After this Jesus went away to the other side of the Sea of Galilee, which is the Sea of Tiberias. And a large crowd was following him, because they saw the signs that he was doing on the sick. Jesus went up on the mountain, and there he sat down with his disciples. Now the Passover, the feast of the Jews, was at hand. Lifting up his eyes, then, and seeing that a large crowd was coming toward him, Jesus said to Philip, “Where are we to buy bread, so that these people may eat?” He said this to test him, for he himself knew what he would do. Philip answered him, “Two hundred denarii worth of bread would not be enough for each of them to get a little.” One of his disciples, Andrew, Simon Peter’s brother, said to him, “There is a boy here who has five barley loaves and two fish, but what are they for so many?” Jesus said, “Have the people sit down.” Now there was much grass in the place. So the men sat down, about five thousand in number. Jesus then took the loaves, and when he had given thanks, he distributed them to those who were seated. So also the fish, as much as they wanted. And when they had eaten their fill, he told his disciples, “Gather up the leftover fragments, that nothing may be lost.” So they gathered them up and filled twelve baskets with fragments from the five barley loaves left by those who had eaten. When the people saw the sign that he had done, they said, “This is indeed the Prophet who is to come into the world!” Jesus performed many miracles during his ministry to show God’s love and power.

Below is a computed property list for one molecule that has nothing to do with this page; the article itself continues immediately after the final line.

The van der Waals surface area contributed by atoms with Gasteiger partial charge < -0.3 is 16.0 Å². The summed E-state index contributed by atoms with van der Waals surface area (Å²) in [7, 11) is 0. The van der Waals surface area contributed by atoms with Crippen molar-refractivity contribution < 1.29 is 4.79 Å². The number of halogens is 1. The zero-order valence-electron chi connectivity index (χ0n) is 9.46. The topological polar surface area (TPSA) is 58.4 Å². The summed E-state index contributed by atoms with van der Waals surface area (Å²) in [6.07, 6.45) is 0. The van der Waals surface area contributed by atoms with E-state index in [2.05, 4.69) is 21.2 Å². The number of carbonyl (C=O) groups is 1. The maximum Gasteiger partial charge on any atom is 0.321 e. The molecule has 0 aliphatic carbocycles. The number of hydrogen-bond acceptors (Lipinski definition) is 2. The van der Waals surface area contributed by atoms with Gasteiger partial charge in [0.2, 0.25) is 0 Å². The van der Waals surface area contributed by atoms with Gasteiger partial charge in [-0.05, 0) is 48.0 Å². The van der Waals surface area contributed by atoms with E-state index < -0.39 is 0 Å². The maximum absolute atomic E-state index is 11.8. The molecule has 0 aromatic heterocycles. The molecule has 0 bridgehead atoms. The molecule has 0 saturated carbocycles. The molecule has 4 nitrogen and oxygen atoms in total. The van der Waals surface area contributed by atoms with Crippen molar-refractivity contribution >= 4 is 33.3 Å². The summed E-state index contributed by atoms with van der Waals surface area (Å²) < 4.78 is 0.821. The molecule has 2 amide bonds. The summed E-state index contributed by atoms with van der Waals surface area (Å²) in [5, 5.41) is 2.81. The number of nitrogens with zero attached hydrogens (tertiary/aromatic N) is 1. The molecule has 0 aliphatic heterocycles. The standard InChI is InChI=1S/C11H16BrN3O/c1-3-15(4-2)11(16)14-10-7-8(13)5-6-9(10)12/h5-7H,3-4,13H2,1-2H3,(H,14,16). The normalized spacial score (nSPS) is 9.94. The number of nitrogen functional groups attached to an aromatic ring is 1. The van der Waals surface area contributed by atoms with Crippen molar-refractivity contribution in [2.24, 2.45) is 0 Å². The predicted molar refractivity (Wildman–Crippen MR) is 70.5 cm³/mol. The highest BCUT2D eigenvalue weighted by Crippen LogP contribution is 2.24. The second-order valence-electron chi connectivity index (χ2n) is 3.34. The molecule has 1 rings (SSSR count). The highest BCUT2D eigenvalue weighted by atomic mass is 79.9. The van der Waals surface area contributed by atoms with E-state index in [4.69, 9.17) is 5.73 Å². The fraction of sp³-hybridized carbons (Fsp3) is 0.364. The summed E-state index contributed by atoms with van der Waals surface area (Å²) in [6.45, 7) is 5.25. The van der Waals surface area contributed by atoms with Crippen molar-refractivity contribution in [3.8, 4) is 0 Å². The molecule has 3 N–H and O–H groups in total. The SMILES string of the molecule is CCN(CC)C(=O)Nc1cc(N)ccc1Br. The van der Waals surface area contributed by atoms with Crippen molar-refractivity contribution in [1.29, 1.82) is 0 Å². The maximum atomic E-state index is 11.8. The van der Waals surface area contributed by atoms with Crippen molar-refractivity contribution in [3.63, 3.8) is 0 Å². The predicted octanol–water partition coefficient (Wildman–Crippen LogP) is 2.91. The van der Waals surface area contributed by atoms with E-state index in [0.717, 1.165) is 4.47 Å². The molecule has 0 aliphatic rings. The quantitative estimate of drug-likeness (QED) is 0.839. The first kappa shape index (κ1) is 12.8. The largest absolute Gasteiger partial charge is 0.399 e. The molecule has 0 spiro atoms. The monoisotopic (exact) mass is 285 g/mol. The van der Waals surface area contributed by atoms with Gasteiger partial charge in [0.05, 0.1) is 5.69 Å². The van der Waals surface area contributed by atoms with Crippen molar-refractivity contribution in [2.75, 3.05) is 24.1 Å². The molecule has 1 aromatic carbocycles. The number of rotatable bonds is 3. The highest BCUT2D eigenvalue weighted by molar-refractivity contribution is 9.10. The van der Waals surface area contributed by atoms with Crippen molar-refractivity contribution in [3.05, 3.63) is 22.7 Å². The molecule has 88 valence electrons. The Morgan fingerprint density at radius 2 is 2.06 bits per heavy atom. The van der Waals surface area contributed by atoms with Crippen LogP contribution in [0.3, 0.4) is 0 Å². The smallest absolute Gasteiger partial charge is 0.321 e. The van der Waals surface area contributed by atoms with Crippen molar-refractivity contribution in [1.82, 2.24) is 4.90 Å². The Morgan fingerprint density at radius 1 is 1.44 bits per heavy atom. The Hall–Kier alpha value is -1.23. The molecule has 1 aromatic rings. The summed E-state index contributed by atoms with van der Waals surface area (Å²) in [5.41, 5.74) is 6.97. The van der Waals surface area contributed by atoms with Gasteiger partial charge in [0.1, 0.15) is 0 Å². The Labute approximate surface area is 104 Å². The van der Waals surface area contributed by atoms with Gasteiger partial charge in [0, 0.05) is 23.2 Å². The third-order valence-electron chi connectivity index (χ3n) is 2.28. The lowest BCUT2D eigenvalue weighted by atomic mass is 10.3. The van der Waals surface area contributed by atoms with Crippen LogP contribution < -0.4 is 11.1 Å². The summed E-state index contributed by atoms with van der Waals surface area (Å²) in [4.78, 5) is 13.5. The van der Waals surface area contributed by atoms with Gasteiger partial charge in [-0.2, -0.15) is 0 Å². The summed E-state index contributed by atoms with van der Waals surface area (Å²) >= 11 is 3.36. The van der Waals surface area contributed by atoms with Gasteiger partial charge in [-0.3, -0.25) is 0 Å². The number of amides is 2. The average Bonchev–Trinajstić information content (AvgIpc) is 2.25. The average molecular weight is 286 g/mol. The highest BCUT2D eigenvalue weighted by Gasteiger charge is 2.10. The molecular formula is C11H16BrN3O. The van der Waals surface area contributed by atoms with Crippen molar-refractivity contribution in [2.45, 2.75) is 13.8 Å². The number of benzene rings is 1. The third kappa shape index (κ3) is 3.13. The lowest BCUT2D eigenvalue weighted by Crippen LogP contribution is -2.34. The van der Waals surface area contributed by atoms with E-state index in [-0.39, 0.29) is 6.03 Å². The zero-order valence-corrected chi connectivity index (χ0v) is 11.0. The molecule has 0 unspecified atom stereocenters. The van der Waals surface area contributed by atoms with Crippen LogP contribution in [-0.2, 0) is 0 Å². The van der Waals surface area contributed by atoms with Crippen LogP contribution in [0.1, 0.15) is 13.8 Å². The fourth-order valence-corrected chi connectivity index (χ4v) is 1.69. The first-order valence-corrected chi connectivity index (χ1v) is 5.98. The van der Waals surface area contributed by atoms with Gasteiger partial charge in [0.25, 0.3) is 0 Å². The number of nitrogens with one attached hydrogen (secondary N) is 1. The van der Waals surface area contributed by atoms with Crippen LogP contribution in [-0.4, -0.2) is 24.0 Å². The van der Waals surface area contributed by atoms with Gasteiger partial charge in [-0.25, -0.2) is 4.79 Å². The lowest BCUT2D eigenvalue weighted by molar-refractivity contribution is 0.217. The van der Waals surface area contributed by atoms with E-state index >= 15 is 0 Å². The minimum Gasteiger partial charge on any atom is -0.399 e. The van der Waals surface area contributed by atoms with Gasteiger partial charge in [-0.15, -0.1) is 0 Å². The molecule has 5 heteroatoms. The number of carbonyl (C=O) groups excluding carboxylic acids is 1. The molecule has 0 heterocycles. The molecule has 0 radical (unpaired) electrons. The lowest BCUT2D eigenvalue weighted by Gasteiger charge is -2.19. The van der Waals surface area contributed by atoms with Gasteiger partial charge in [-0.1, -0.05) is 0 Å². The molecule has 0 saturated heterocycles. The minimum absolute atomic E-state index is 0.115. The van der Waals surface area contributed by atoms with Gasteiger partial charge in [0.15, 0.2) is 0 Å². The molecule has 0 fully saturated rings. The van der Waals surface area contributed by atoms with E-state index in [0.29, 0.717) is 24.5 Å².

Although the ultimate purpose for Jesus coming to earth was to take away our sins so we could be closer to God, as he spent time with people, he also taught them how to live and love and access the power of God in their everyday lives. By interacting with people through teaching, miracles, and healing, Jesus opened his heart to others allowing them to open their hearts to him. Jesus wants to be in relationship with us. He wants us to know him and love him as much as he knows and loves us. Connect this story to the Lenten season by sharing that this is only one miraculous moment during the life of Christ that shows us that Jesus is the Son of God and is worthy of our devotion during this Lent and Easter season and every single day of the year. Related Memory Verse: By believing you may have life in his name. (John 20:31) But these are written so that you may believe that Jesus is the Christ, the Son of God, and that by believing you may have life in his name.